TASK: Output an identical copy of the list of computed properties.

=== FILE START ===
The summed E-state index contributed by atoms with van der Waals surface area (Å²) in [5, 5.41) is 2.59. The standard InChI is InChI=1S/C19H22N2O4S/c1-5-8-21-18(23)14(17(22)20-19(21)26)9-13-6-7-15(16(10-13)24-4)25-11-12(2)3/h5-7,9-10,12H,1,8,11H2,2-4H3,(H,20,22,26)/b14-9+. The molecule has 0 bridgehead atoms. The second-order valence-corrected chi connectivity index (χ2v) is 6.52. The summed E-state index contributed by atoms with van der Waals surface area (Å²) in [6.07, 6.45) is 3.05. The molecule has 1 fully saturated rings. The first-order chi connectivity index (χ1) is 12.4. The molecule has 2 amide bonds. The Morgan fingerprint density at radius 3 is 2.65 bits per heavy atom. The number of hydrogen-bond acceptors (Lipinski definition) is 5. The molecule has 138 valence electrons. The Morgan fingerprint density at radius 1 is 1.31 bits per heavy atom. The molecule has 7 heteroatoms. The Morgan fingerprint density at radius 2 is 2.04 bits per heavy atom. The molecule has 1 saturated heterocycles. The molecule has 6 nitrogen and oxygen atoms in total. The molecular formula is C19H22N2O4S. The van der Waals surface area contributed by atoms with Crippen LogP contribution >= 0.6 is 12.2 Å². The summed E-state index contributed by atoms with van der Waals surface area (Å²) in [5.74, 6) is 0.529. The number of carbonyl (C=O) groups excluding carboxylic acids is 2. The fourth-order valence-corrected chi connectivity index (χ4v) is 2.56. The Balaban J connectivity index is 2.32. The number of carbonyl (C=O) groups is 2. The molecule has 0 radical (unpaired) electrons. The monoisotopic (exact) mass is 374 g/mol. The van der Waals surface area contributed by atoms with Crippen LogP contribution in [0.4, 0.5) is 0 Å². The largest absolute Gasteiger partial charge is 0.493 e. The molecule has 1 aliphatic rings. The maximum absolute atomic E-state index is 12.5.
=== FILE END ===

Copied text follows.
The summed E-state index contributed by atoms with van der Waals surface area (Å²) in [5, 5.41) is 2.59. The standard InChI is InChI=1S/C19H22N2O4S/c1-5-8-21-18(23)14(17(22)20-19(21)26)9-13-6-7-15(16(10-13)24-4)25-11-12(2)3/h5-7,9-10,12H,1,8,11H2,2-4H3,(H,20,22,26)/b14-9+. The molecule has 0 bridgehead atoms. The second-order valence-corrected chi connectivity index (χ2v) is 6.52. The summed E-state index contributed by atoms with van der Waals surface area (Å²) in [6.07, 6.45) is 3.05. The molecule has 1 fully saturated rings. The first-order chi connectivity index (χ1) is 12.4. The molecule has 2 amide bonds. The Morgan fingerprint density at radius 3 is 2.65 bits per heavy atom. The number of hydrogen-bond acceptors (Lipinski definition) is 5. The molecule has 138 valence electrons. The Morgan fingerprint density at radius 1 is 1.31 bits per heavy atom. The molecule has 7 heteroatoms. The Morgan fingerprint density at radius 2 is 2.04 bits per heavy atom. The molecule has 1 saturated heterocycles. The molecule has 6 nitrogen and oxygen atoms in total. The molecular formula is C19H22N2O4S. The van der Waals surface area contributed by atoms with Crippen LogP contribution >= 0.6 is 12.2 Å². The summed E-state index contributed by atoms with van der Waals surface area (Å²) in [5.74, 6) is 0.529. The number of carbonyl (C=O) groups excluding carboxylic acids is 2. The fourth-order valence-corrected chi connectivity index (χ4v) is 2.56. The Balaban J connectivity index is 2.32. The number of carbonyl (C=O) groups is 2. The molecule has 0 radical (unpaired) electrons. The monoisotopic (exact) mass is 374 g/mol. The van der Waals surface area contributed by atoms with Crippen LogP contribution in [0.4, 0.5) is 0 Å². The largest absolute Gasteiger partial charge is 0.493 e. The molecule has 1 aliphatic rings. The maximum absolute atomic E-state index is 12.5.